Michel Foucault once responded to the critique that his work merely reveals a gloomy picture of a world of surveillance and discipline as follows: ‘My point is not that everything is bad, but that everything is dangerous, which is not exactly the same as bad. If everything is dangerous, then we always have something to do’ (1983: 256). This brings us finally to the last and probably most difficult part of this essay: how to deal with the current situation? what is that ‘something’ that we have to do? First and foremost, we don’t want to simply whine. Or do we? While writing this piece, both Helen and Jeroen got increasingly anxious, working in an environment in which people often complain about their work, their students, and the lack of time to read or to enjoy doing research. What is the point of complaining here again? Isn’t there a better way to deal with the pressures? To which Yiu Fai responded, ‘What is the problem with whining? Isn’t it more that we are not whining enough—in the sense that we should do it more extravagantly, more outrageously, and ultimately more creatively’’ Here, we want to draw on Yiu Fai’s experience with the Hong Kong Complaints Choir project as one of the possibilities to do whining creatively. Launched in Birmingham in 2005 by Finnish artists Oliver Kochta-Kalleinen and Tellervo Kalleinen, the Complaints Choir project spread to Hong Kong in 2009, where members of the public were asked to supply their complaints (which would be turned into a song), joined in an ad hoc choir and performed their complaint song in public. Participating in the project, Yiu Fai did not only experience the possibility of ‘transforming the huge energy people put into complaining into something else. Perhaps not directly into heat—but into something powerful anyway’; he was struck by the solidarity, the liveliness and the pleasure of the process. Whining can be fun. We wonder if academics could do the same—after all, the Hong Kong complaints song opens with the lines ‘Why do we never stop having to work? Why are our bosses always jerks’’ We wonder if academics could also turn their private, individual whining into a collective, creative and public performance. In other words, we want to whine shamelessly, and there, perhaps, are the politics of whining, politics that give expression to injustice felt; that does not, however, aspire to any ‘solution’; that opens up the space for us to whine while we are being told constantly that we should not. All of these we can do collectively, creatively and publicly.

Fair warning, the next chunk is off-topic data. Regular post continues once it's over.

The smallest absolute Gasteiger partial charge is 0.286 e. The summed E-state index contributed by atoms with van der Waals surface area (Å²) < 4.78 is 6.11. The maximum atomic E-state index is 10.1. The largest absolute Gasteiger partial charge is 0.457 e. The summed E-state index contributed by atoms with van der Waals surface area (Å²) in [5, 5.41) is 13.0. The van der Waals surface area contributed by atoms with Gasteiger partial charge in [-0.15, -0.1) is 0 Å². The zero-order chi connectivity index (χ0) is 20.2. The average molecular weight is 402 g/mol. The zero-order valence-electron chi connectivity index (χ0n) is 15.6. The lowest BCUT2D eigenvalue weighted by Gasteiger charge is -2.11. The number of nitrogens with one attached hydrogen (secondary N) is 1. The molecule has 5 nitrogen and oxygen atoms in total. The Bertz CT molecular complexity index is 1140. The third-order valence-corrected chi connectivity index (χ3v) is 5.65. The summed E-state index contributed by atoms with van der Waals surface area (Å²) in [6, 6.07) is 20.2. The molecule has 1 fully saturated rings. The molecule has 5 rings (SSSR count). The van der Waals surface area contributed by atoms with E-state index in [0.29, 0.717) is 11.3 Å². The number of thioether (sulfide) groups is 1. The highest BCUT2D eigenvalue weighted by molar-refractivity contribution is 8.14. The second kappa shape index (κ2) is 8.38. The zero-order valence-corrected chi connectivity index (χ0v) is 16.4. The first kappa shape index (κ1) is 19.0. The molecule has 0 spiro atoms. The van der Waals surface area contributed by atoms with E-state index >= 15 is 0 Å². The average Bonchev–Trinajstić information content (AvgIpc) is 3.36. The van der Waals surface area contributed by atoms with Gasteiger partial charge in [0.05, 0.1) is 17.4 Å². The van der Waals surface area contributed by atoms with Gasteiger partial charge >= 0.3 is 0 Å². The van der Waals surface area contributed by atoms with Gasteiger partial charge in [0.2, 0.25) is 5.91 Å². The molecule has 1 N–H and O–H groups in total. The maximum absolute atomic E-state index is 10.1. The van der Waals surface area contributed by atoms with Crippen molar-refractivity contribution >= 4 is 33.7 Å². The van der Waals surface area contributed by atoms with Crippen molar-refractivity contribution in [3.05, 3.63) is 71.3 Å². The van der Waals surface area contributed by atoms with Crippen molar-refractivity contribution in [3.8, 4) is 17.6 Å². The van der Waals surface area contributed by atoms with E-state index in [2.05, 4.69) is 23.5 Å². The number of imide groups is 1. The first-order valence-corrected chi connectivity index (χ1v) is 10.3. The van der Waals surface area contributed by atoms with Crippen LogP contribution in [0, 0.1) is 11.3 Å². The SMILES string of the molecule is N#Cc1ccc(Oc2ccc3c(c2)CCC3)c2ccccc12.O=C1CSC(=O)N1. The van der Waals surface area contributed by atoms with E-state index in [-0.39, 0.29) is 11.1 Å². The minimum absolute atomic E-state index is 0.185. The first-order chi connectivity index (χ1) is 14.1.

Second, we may consider bringing an ethics of slowness to our profession. In In Praise of Slowness, Canadian journalist Carl Honoré documents the rise of the Slow Movement. From the ‘Slow Food’ ethos that supports the conservation of local food traditions and the planning of ‘Slow Cities’ with sustainable and livable urban space to complementary and alternative medical practices that consider ‘slow’ treatments, there are concerted attempts to slow down the drive of acceleration towards corporatized efficiency in every sector of life. Is it possible to bring the Slow Movement to academia? What practices would it inspire? How can we use these practices to help us not only cope with the system but more importantly change it? Many of the activists and practitioners associated with the Slow Movement are also concerned with ecological issues like preservation and sustainability. What Gill’s article shows very clearly is that our current professional environment is patently not sustainable and that the transformation of academic labour towards ever greater level of efficiency is depleting what was once considered the primary resources of academic work: creative freedom, adventurous innovation, collegiality between colleagues. No individual strategy can overhaul the structural causes, as outlined by Gill, that have transformed the modern University into its workforce of ‘precarious lives.’ At the same time, as we find small ways to turn precarious conditions into more sustainable ones, we are also making an impact, however uncertain or itself precarious, on the future.